The best tax filers know that tax credits can make or a break a financial year, and those that can utilize this system effectively can recover from debt accrued throughout the year in a major way. So what are tax credits, and what are the options for using them?
Below are questions we receive frequently, with our best answers based on what we found on the web in addition to our own knowledge base.
Tax credit vs tax deduction
Most are familiar with tax deductions, but not nearly as many know how to use tax credits effectively. In the simplest terms, a tax deduction reduces the total amount of income you are reporting, while a tax credit is an application for a reward from the government for things like charitable donations, environment improvement programs, and other contributions.
Think of a tax deduction like reporting your expenses so the federal government is aware that your income had to be used elsewhere, and a tax credit like asking for a break since you are productive in society and charitable with the income you already have.
eFile.com explains tax credits this way: “Tax Credits help you keep bigger slices of an apple: the more tax credits you claim, the more of your hard-earned money you get to keep or the more you reduce your taxes owed or increase your tax refund.”
Tax credits are a dollar-for-dollar reduction of the taxes you owe the federal government based on your total charitable contributions in the fiscal year.
What tax credits are available for 2019?
NerdWallet lists 20 popular tax credits available for the 2019 fiscal year (2020 filing), and many of them are considerably unused by the general public. For example, the American Opportunity Tax Credit “…lets you claim all of the first $2,000 you spent on tuition, books, equipment, and school fees — but not living expenses or transportation — plus 25% of the next $2,000, for a total of $2,500.”
Another excellent credit that many might qualify for is the Lifetime Learning Credit. This credit applies to students with tuition, room and board, and textbook expenses. This credit can be used to offset the high costs of student loans, since “…you can claim 20% of the first $10,000 you paid toward tuition and fees, for a maximum of $2,000. Like the American Opportunity Tax Credit, the Lifetime Learning Credit doesn’t count living expenses or transportation as eligible expenses. You can claim books or supplies needed for coursework.”
Child taxes, gambling debts, mortgage help, and low-income hardship credits are also detailed in the very comprehensive piece.
Does credit card debt affect your tax return?
Yes, it does, to a degree. While credit card debt doesn’t bar you from receiving your tax return, it can almost certainly affect how much of a refund you receive if you have enrolled in a debt settlement program. If you think you may owe taxes from an ongoing debt settlement case, start planning your post-tax moves today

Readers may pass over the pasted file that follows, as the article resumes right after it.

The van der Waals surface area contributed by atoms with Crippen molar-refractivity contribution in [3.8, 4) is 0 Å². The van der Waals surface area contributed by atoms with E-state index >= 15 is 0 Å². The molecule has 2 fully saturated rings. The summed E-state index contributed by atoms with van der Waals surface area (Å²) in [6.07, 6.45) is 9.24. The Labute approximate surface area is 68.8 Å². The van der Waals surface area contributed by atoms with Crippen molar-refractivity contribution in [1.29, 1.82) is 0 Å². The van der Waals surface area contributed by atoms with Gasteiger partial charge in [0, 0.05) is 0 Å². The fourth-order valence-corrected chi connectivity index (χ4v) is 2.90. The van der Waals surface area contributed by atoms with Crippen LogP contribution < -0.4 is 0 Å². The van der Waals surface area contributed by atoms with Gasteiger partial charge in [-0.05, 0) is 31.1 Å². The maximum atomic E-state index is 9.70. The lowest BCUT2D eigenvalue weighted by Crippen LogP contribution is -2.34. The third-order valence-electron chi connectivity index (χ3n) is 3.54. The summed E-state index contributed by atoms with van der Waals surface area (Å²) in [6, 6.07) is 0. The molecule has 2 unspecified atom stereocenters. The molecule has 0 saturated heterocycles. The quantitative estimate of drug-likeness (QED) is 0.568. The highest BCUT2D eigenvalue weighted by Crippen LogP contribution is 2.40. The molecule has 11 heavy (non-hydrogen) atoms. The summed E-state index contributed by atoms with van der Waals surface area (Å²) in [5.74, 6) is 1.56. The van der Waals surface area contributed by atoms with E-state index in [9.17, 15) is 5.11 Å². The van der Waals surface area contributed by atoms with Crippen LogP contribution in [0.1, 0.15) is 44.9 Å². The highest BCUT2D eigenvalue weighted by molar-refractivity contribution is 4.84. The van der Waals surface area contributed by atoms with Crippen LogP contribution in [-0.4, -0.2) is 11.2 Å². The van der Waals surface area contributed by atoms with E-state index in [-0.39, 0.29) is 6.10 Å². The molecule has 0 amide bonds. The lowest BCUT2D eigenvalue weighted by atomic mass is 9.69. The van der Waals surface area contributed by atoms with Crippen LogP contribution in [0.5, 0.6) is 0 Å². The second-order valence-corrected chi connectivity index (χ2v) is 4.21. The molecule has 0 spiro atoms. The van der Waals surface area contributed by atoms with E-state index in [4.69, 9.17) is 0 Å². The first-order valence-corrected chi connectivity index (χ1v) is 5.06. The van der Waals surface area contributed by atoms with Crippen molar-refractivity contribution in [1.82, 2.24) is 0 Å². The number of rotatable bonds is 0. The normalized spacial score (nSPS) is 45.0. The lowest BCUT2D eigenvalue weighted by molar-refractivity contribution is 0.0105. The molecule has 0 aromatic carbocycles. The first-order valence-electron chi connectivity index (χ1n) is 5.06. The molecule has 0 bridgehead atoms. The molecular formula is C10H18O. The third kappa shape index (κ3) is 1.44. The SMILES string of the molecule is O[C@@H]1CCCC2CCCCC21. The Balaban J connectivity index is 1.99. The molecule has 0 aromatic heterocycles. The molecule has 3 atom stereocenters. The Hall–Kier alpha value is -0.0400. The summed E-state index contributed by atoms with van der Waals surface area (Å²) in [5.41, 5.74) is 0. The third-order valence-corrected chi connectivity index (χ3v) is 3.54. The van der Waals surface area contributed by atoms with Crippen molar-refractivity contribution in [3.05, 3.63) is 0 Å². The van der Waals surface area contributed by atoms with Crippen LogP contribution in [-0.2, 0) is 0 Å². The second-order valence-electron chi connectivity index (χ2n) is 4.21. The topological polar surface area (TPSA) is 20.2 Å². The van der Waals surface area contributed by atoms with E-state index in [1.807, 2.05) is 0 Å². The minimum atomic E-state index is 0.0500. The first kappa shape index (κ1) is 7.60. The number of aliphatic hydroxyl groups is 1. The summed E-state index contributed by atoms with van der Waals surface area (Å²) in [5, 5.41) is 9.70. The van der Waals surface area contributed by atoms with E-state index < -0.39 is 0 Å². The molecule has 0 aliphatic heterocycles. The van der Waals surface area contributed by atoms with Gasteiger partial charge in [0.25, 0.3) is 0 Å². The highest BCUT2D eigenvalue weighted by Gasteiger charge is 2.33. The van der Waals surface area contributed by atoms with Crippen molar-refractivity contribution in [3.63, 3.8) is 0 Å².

The IRS views your debt settlement as a way to help you get back on your feet, but that doesn’t mean they won’t require you to provide your share of taxes for the year. Your income and expenses will be reviewed, and rather than providing a tax return for you, they may instead simply not charge you any taxes on top of what you have already paid.
The IRS considers forgiven or canceled debt as income and may tax you for this because money saved is essentially the same thing to them as money earned. This is done to keep things as black and white as possible to avoid having to review each case individually, which would take decades of manual labor. The best way to prepare for this is to save what you can throughout the year, and report your income accurately. Using the debt snowball payment method throughout the year is a very effective way to cut debt in preparation for tax filing and payment.
How can I reduce my taxes in 2019?
The first step in reducing your taxes is to clean up your FICO credit score. How does your credit score affect your taxes? This is subtle. Your interest rates on loans, a mortgage, credit cards, and any other type of loan or credit is determined largely by your credit score. Working on your debt with the debt snowball payment method, and reviewing your credit score frequently for errors and changes can assist with cushioning the blow of tax payment.
Next, take a look at the options we detailed above for tax credits and tax deductions. Financial hardship credits are available for those in severe debt situations, including settlement and consolidation programs.
Climbing out of debt trouble is a slow, uphill battle, but tax breaks are a major part of the trek. Understand your options before it is too late, and be prepared to file in April with a firm understanding of your current financial situation.
If you found our blog looking for financial advice or assistance with credit card debt relief or debt consolidation, call Golden Financial Services today at (866)-376-9846 or email@example.com. You can check out the rest of our blog here, and do your research on our services here. Let’s talk soon!